How does collective intelligence address climate change?

31 August, 2015 by (comments)

The Climate CoLab community, led by the Massachusetts Institute of Technology (MIT), USA, seeks to harness the collective intelligence of people all over the world in putting together proposals that tackle the challenge of climate change.

Inspired by developments such as Wikipedia and Linux, MIT created the crowdsourcing platform, where citizens work with experts and with each other to create, analyze, and select the best proposals aimed at finding concrete actions, such as generating electricity with lower greenhouse gas emissions or modifying social attitudes towards climate change.

Image: MIT.

The crowdsourcing platform is used to hold contests in which community members combine their ideas to generate climate action plans for a country, a group of countries, or the whole world. Experts evaluate the proposals and select the finalists, and then both the experts and community members select the most promising proposals and present them at MIT’s Solve conference.

This year, Anton Eitzinger, a scientist with CIAT’s Decision and Policy Analysis Research Area (DAPA), and his team submitted a proposal titled Seeding science knowledge by engaging local experts” in response to the question posed in the contest’s adaptation category: What can we do to prepare and adapt to the impacts of climate change?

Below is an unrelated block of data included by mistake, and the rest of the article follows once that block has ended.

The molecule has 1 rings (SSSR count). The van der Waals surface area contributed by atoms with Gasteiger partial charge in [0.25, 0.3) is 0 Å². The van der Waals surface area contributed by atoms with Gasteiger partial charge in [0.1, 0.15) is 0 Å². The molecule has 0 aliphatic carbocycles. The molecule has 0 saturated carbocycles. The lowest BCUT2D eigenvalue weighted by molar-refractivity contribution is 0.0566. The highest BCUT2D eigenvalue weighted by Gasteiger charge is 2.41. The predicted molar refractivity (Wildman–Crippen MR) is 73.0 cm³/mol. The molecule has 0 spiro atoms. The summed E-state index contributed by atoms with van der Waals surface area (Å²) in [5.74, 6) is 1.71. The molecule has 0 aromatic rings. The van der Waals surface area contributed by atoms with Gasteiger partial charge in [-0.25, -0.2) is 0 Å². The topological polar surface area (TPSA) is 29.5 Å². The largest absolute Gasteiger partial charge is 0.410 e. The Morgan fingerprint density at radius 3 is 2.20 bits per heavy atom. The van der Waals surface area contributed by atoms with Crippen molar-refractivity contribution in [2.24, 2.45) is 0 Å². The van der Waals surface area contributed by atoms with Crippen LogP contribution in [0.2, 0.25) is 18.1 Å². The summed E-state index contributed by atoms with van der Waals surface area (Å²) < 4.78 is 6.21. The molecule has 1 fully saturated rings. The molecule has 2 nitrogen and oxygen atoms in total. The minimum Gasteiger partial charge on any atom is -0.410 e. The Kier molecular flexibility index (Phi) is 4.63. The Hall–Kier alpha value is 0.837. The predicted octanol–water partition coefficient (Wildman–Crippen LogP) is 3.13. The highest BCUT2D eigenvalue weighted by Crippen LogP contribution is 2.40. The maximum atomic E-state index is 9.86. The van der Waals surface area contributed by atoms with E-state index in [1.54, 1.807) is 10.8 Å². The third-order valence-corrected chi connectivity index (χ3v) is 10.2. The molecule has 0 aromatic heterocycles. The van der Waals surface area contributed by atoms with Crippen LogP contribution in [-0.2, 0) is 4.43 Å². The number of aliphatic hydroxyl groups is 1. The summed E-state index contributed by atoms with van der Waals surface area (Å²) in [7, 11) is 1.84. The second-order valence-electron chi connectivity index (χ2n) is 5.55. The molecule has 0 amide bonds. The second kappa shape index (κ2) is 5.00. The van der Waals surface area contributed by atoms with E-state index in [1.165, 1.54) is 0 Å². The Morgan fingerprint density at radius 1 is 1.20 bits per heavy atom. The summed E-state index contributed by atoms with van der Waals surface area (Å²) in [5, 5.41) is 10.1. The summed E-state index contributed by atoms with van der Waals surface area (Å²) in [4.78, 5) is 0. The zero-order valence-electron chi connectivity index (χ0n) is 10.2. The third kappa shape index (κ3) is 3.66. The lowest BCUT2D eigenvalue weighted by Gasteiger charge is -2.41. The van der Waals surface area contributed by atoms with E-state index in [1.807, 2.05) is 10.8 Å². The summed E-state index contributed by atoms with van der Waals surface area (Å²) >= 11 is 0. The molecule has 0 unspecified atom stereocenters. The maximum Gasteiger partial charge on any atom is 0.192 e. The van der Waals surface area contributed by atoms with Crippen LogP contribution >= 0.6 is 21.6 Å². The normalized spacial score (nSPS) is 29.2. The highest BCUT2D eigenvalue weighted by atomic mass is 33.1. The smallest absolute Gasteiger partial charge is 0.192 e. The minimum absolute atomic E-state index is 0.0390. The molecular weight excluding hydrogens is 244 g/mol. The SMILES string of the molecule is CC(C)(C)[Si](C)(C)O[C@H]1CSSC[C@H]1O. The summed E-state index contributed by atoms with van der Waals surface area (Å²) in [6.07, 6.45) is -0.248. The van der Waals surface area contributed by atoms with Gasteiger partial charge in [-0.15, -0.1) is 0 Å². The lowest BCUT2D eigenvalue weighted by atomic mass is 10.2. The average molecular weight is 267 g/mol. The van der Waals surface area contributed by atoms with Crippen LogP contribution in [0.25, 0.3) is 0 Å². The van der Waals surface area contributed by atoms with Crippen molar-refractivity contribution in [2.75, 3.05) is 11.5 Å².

According to Eitzinger, “in this initiative, collective intelligence will be very helpful in finding, from different perspectives, solutions to global problems such as climate change.” In this case, the sum of all collective decisions will be more effective than any individual decisions that could be made.

The project presented by CIAT aims to do just that: to combine, through participatory approaches, the agricultural research knowledge of experts with that of farmers or beneficiaries, and feedback this knowledge with the help of information and communication technologies (ICT).

“The idea for the proposal emerged from a similar project we implemented in Tanzania in 2014 with more than 900 local farmers and technicians, thanks to the financial support of the OPEC Fund for International Development (OFID). The proposed project seeks to ensure that, through climate-smart agriculture, Colombian farmers can adapt their practices and crops to variable climatic conditions and protect themselves from the adverse effects of climate change, in order to increase their farm yield and household income,” said Eitzinger.

Read the complete proposal here.

This project was selected as a finalist among 350 proposals that were initially submitted and will now go through two rounds of evaluation. The first evaluation is by popular choice (Popular Choice Award), and you, the readers of this post, will be able to vote for this proposal.

The second evaluation will be conducted by a panel of expert judges; the winners will receive a US$10,000 prize that will be used to carry out the first stage of the project in the Department of Cauca, Colombia.

Filed Under: Climate Change